Their flagship brand in Africa is Jumia which covers many different areas such as food delivery, property listing, jobs boards and marketplaces.
I’ll be honest though, compared to Uganda and Rwanda I have not noticed them nearly as much in Kenya.
“Spotify for Africa”
Whilst the consumer side of Spotify (the music streaming service) seems like it should be applicable regardless of location (open the app and start listening to music), the musician side is dependent on location.
The Spotify “sell” is that they will pay artists each time their song is played, which requires building relationships and signing contracts.
In the UK and the US artists have been grouped together into “record labels”, meaning the Spotify lawyers can have one meeting, and then onboard the music of hundreds of artists. Do that a few times and you’ve got a good spread of the musical offerings.
In Kenya (and indeed the rest of Africa), record labels aren’t a thing
There was never a compelling business case for “signing an artist” because in an environment where little is spent on music, it would be nearly impossible to make back your money if you’re just taking a percentage of (scant) earnings.
Because of this, many artists are independent and manage themselves. Spotify probably consider all the meetings that would be necessary to get a good selection of African artists and think “we’ve got more pressing stuff to do”, leaving the market open for someone else to undertake the task.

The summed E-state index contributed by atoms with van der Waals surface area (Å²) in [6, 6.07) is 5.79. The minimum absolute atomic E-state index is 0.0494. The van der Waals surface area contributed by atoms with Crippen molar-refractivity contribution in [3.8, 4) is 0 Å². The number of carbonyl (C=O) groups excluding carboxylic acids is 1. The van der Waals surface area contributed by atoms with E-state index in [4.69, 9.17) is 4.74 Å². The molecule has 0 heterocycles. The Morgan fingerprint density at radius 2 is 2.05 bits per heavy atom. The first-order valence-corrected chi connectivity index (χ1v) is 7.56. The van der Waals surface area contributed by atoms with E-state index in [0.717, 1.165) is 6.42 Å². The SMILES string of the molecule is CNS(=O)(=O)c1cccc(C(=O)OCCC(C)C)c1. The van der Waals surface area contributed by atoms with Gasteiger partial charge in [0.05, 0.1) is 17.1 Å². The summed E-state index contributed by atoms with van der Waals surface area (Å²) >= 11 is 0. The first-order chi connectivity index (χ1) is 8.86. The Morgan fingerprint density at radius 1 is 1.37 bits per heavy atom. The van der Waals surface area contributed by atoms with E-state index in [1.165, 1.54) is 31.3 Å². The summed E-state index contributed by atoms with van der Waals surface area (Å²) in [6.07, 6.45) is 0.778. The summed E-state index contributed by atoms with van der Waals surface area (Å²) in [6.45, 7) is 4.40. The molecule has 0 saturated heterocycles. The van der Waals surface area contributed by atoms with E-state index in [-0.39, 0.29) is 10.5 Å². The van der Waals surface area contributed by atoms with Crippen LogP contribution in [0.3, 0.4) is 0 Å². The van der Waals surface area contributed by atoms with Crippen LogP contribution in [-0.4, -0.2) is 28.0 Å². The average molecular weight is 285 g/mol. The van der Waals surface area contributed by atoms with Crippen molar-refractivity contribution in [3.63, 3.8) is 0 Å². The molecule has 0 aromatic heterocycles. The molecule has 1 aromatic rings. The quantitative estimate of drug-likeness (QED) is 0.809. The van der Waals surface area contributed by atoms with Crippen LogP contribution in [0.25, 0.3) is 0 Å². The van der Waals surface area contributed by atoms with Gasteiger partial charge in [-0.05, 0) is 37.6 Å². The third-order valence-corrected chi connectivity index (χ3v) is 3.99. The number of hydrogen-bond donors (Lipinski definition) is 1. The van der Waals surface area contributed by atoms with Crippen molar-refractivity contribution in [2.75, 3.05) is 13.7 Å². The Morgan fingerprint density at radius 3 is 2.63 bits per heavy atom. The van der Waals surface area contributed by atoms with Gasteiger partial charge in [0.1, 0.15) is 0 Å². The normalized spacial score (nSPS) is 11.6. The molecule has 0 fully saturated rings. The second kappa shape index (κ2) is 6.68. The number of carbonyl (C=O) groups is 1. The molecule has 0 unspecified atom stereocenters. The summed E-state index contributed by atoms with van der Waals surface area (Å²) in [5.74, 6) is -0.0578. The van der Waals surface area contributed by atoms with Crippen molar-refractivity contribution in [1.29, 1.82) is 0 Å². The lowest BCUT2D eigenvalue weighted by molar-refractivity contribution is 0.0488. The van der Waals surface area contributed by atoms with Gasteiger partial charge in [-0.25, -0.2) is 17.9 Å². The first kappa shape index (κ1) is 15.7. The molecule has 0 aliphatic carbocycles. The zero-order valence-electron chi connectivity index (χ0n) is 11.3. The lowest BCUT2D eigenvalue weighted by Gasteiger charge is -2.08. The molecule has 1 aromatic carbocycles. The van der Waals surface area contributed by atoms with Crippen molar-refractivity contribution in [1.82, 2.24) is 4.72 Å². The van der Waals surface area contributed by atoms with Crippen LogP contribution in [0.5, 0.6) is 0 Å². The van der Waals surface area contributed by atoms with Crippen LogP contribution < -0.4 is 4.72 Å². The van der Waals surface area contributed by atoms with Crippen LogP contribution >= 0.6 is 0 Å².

That company seems to be Mdundo (which is the Swahili word for “beat”) who are going around and signing up the fragmented artist base across the region as well as persuading consumers to move over from unreliable pirated music sites to pay for a good quality streaming and download service.
Once Mdundo get a decent catalogue and can validate enough people in Africa will pay to listen to music, Spotify will probably just come in an buy them, to save the effort of doing it themselves…
“Uber for ambulances”
This was definitely one of the most interesting podcast interviews I have done.
There is no 999 in Kenya where you can request an ambulance because it is a private sector industry and the companies (50 of them) have different phone numbers.
When you’re in an emergency you have to hope that when you call one of them they can get across town, even if another ambulance is sat around the corner twiddling their thumbs.
There have been stories of expectant mothers’ waters breaking in the back of an Uber, as that’s a quicker way to get someone to the hospitable than rely on the “emergency services”.
Anyway, in terms of being “stuff from developed countries” I was amazed that there was even an opportunity here.
If there’s one area I’ve found where there’s an insatiable demand, it’s for learning things.
Whether this is across programming, agricultural best practice or workplace manners, it has been a recurring theme throughout the people that I’ve spoken to in the country.